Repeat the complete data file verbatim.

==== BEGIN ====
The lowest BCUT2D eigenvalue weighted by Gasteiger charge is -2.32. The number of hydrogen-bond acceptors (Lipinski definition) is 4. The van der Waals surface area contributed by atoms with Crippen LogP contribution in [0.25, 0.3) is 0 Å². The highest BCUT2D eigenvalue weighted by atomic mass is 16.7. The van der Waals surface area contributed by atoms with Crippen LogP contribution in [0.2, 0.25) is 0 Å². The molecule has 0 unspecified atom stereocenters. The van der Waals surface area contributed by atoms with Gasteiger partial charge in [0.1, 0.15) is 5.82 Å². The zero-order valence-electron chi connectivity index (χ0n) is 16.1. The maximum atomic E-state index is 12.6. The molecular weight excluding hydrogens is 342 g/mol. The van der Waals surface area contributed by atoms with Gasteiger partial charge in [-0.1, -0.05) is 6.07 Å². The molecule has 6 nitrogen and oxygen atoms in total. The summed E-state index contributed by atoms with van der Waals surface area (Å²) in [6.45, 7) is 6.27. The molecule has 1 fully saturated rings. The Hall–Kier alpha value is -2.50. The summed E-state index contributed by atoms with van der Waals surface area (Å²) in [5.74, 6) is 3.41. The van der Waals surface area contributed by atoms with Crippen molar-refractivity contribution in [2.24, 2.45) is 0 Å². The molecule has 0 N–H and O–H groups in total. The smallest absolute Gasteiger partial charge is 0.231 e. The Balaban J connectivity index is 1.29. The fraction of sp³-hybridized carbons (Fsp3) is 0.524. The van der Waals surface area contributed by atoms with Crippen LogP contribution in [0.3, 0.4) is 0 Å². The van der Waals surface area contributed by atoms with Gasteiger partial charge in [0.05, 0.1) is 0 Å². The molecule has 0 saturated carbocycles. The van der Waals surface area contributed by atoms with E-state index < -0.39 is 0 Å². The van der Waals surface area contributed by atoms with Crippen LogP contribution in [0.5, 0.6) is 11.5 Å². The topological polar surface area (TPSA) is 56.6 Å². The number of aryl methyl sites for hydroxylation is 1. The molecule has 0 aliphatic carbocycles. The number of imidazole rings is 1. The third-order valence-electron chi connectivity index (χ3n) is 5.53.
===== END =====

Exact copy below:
The lowest BCUT2D eigenvalue weighted by Gasteiger charge is -2.32. The number of hydrogen-bond acceptors (Lipinski definition) is 4. The van der Waals surface area contributed by atoms with Crippen LogP contribution in [0.25, 0.3) is 0 Å². The highest BCUT2D eigenvalue weighted by atomic mass is 16.7. The van der Waals surface area contributed by atoms with Crippen LogP contribution in [0.2, 0.25) is 0 Å². The molecule has 0 unspecified atom stereocenters. The van der Waals surface area contributed by atoms with Gasteiger partial charge in [0.1, 0.15) is 5.82 Å². The zero-order valence-electron chi connectivity index (χ0n) is 16.1. The maximum atomic E-state index is 12.6. The molecular weight excluding hydrogens is 342 g/mol. The van der Waals surface area contributed by atoms with Gasteiger partial charge in [-0.1, -0.05) is 6.07 Å². The molecule has 6 nitrogen and oxygen atoms in total. The summed E-state index contributed by atoms with van der Waals surface area (Å²) in [6.45, 7) is 6.27. The molecule has 1 fully saturated rings. The Hall–Kier alpha value is -2.50. The summed E-state index contributed by atoms with van der Waals surface area (Å²) in [5.74, 6) is 3.41. The van der Waals surface area contributed by atoms with Crippen molar-refractivity contribution in [2.24, 2.45) is 0 Å². The molecule has 0 N–H and O–H groups in total. The smallest absolute Gasteiger partial charge is 0.231 e. The Balaban J connectivity index is 1.29. The fraction of sp³-hybridized carbons (Fsp3) is 0.524. The van der Waals surface area contributed by atoms with Crippen LogP contribution in [0.3, 0.4) is 0 Å². The van der Waals surface area contributed by atoms with Gasteiger partial charge in [0.05, 0.1) is 0 Å². The molecule has 0 saturated carbocycles. The van der Waals surface area contributed by atoms with E-state index < -0.39 is 0 Å². The van der Waals surface area contributed by atoms with Crippen LogP contribution in [0.5, 0.6) is 11.5 Å². The topological polar surface area (TPSA) is 56.6 Å². The number of aryl methyl sites for hydroxylation is 1. The molecule has 0 aliphatic carbocycles. The number of imidazole rings is 1. The third-order valence-electron chi connectivity index (χ3n) is 5.53.